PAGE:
Royal Society for Public Health | May 2018| #StatusOfMind Social media and Young people’s mental health and wellbeing
This report from Royal Society for Public Health (RSPH) explores the positive and negative impact of social media on young people aged between 16-24, and their mental health and wellbeing. It also includes a league table of five social media platforms which have been ranked in order of their net impact on young people’s health and wellbeing by young people.
The RSPH calls for
The introduction of a pop-up heavy usage warning on social media
Social media platforms to highlight when photos of people have been digitally manipulated
NHS England to apply the Information Standard Principles to health information published via social media
Safe social media use to be taught during PSHE education in school
Social media platforms to identify users who could be suffering from mental health problems by their posts and other data, and discreetly signpost to support
Youth-workers and other professionals who engage with young people to have a digital (including social) media component in their training
More research to be carried out into the effects of social media on young people’s mental health
May 2018 | Sleep better, parent better: Study shows link between maternal sleep and permissive parenting | Science Daily
A US study that looked at maternal sleep and parenting has found that for mothers who fell asleep easily or who slept for long periods their adolescent children reported lower levels of permissive parenting. By contrast, mothers were not receiving enough sleep, or receiving poor quality sleep, it had an effect on their levels of permissiveness with their adolescents. The researchers studied over 200 mothers and their adolescent children (average age 15). The mothers wore wearable technology that monitored their sleep quality, the young people completed questionnaires about their perception of their mothers’ parenting via Science Daily .
The full news article from Science Daily can be accessed here
Utilizing a multi‐method design, the present study examined the association between maternal sleep, assessed via actigraphy and self‐reports, and permissive parenting (e.g. lax, inconsistent discipline) during adolescence, as well as the extent to which this association differed by mothers’ race/ethnicity and socioeconomic status. The sample was comprised of 234 mothers (M age = 41.76 years, SD = 6.25; 67% European‐American, 31% African‐American, 2% other race/ethnicities) and 237 adolescents (113 boys, 124 girls; M age = 15.80 years, SD = 0.80; 66% European‐American, 34% African‐American). Mothers’ sleep duration (actual sleep minutes) and quality (sleep efficiency, latency, long wake episodes) were assessed using actigraphy. Mothers also reported on their sleep problems and adolescents reported on mothers’ permissive parenting behaviours. Results revealed that actigraphy‐based longer sleep duration and shorter sleep latency were associated with lower levels of permissive parenting. Further, mothers’ race/ethnicity and socioeconomic status moderated the association between actigraphy‐based sleep quality (i.e. sleep efficiency, long wake episodes) and permissive parenting. Specifically, a negative association between sleep efficiency and permissive parenting was evident only for African‐American mothers. In addition, a positive association between more frequent night wakings and permissive parenting was evident only for mothers from lower socioeconomic status households. The findings highlight the benefits of longer and higher‐quality sleep for reducing the risk of permissive parenting, especially among ethnic minority mothers and mothers from lower socioeconomic status households.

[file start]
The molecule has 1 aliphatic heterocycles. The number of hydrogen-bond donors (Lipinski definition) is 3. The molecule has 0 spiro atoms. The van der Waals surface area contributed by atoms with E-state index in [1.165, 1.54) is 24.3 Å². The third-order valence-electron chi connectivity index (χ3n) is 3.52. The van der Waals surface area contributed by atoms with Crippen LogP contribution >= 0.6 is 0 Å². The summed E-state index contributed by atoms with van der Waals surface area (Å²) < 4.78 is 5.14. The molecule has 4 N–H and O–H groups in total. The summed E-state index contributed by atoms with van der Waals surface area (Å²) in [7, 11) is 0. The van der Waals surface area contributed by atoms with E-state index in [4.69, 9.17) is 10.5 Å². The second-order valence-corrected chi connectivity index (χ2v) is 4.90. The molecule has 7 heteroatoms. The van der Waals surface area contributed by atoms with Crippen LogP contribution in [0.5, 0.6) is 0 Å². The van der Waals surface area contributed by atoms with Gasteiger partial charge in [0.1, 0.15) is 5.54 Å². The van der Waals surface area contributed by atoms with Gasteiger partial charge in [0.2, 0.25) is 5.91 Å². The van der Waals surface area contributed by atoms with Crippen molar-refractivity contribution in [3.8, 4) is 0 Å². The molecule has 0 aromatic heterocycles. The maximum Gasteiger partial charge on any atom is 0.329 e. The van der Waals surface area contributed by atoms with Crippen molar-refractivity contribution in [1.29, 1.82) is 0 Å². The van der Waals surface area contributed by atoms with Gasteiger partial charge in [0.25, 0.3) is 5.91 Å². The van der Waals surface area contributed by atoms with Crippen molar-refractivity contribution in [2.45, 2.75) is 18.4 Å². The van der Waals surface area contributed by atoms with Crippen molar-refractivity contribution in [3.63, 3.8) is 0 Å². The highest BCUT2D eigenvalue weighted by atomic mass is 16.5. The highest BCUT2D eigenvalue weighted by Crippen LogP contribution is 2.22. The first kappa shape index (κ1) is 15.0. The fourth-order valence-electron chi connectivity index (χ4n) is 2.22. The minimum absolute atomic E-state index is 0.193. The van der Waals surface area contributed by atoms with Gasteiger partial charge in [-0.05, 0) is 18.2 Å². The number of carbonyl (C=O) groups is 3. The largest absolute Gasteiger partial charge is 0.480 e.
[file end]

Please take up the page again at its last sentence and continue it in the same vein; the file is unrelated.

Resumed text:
Tu, K.M. Elmore‐Staton, L, Buckhalt, J.A., El‐Sheikh, M. | The link between maternal sleep and permissive parenting during late adolescence | J Sleep Res. 2018;e12676. https://doi.org/10.1111/jsr.12676
The article has been published in the Journal of Sleep Research It can be requested by Rotherham NHS staff here
University of Huddersfield | May 2018 | Children with Autism are able to create imaginary friends
A new study demonstrates that children with Austistic Spectrum Disorder (ASD) are able to create imaginary friends. This challenges previous research that suggests children with autism are unable to engage in imaginary play (via Science Daily).
The researchers used over 200 questionnaires completed by UK and US parents of children diagnosed with ASD and parents of children with typical development (TD). Although the findings show that children with a diagnosis of ASD were less likely to create an imaginary friend (16.2 per cent) compared to 42 per cent of their TD peers; they were older when they begin engaging in this kind of play, and were also more likely to play with a “personified object” such as a stuffed toy or doll. The researchers argue that there is no difference in the quality of the play the children engage in.